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No artificial ingredients

Paul Brasington 2023
Published by Paul Brasington in Good work · Friday 04 Nov 2022
Tags: artificialintelligencecommunicationSEOsocialmedia
Not so long ago task automation seemed largely about robots replacing mechanical repetitive work. But it’s been apparent for some time that artificial intelligence (AI) in computing was coming for a whole swathe of administrative roles, including things like accounting (at least the clerical bits) and property conveyancing.  

With the launch of the imaging system dall.e corporate photographers and illustrators must now be feeling a very proximate heat (the image for this blog was generated using the system). In essence you can ask the AI for an image using ordinary language, and it will “learn” from references across the internet in order to create one from scratch, an “original” free from copyright.

The copywriting equivalent isn’t far behind.

Machine to machine
In a way it makes a lot of sense. You’ll be pushed to find a job vacancy for writers these days that doesn’t call for “content” creators rather than actual writers, and demands “SEO (search engine optimisation) friendly” copy. It would seem logical that the best thing for creating machine readable copy would be a smart machine.
The apps are already appearing.

It’s no good saying that such copy wouldn’t read particularly well. We have already seen that computers are quite capable of producing convincing human-like copy. Formulating a brief for the machine would require more detail than asking for an image, though presumably you could feed source material into the mix, give it some keywords and core ideas and off it would go.

Quite possibly too the machine could plug into data driven insights about audience segments, tailoring details to known preferences. Copy segmentation could feasibly become far more granular than is practical at the moment.

There is one big problem, for now and possibly for the foreseeable future. Google doesn’t like AI generated text, and with some irony has AI tools to detect it, fairly reliably.  

This isn’t quite the showstopper it might seem. Not all copy needs to be destined for the internet, or at least not all of needs to be subjected to the scrum of SEO. AI generated copy might quickly find a place fulfilling run of the mill text requirements, for instance in product manuals, or catalogues, or even press releases.

The AI tools could even be useful to writers in managing research, in automating the task of trawling source material and organising it as an initial narrative. The brief to the human writer would then be to translate such a text into a form that other robots would recognise as not from one of them. (That’s not necessarily as easy as it sounds.)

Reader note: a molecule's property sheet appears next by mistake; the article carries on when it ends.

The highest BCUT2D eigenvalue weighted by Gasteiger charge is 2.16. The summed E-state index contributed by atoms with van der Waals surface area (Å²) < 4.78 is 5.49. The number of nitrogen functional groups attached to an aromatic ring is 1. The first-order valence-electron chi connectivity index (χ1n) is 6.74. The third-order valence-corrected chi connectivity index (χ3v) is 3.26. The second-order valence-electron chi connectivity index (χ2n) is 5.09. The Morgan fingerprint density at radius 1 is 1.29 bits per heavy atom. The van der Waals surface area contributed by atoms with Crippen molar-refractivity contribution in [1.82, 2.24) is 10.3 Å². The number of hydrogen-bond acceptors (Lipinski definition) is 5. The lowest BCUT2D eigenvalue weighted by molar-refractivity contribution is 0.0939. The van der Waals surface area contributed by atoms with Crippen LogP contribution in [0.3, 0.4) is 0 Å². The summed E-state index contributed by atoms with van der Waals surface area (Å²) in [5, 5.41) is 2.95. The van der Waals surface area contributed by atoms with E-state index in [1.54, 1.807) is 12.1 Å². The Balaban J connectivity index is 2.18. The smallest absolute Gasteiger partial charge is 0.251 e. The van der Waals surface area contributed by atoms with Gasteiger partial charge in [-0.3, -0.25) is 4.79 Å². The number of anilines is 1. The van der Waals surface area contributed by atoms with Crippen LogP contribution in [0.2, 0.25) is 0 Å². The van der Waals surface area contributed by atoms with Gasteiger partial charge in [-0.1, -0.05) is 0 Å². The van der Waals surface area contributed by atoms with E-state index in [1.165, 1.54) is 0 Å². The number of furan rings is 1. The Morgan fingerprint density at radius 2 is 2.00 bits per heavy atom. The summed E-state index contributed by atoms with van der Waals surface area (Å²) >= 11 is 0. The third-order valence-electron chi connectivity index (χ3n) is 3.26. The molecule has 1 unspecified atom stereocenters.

Human to human
It’s also true that factory automation hasn’t destroyed all repetitive jobs: there are tasks where humans remain more adept than robots.  Being non-mechanical AI doesn’t have to contend with physical limitations, but I imagine there will be a version of the robot problem for copywriting tasks, where it’s simpler to brief another human than to try to turn your requirements into something a machine can work with.

Not least there’s always the business of creativity, or at least imagination. You could expect an AI to be as diligent as a human in picking out relevant material, but more imaginative writing typically makes unexpected connections. Perhaps what’s going on will prove analogous to the development of mass manufacture, at the expense of artisan craftsmen, which the likes of John Ruskin so railed against at the beginning of the nineteenth century. A couple of hundred years later, while most of what we have and consume has come out of a factory we still value artisan craft more highly than the factory equivalent.

All is not doom and gloom then. We can expect there to be a lot more AI generated commercial writing in the future, and frankly it may even be better than much of the routine communication that surrounds us. All the same there will still be a future for copywriters, even if there will probably be fewer of them. I hope they will be more valued, and better paid (I would say that).   

Beyond the free lunch
Predicting the future is usually perilous. The trajectory of the technology might be reasonably clear, but the ways we adopt that technology will always be subject to unforeseen or less predictable factors.

I’ve been speculating on how AI might affect of work of commercial writers in a context currently dominated by SEO , but suspect that the way social media has come to shape how we think about commissioning writing is likely to change too.

Social media is an immature phenomenon. It’s been driven substantially by the promise of a free lunch, for its general users. By and large it subsists on a promise to advertisers, that a platform will offer segmented audience targets based on sophisticated personal data gathering.

Whether social media has delivered on its promise of a continuing closer relationship with a given customer base is open to doubt. There are some clear signs that the biggest of them all, Facebook, has reached a plateau and may be in decline, particularly among younger audiences. Something else may take its place, but will have to do so in the light of increasing user concern about privacy and personal data, as well as governmental interest in platform responsibility for social harms.

These shifts are likely to play a part in undermine current assumptions about how you do SEO.

Relevance and engagement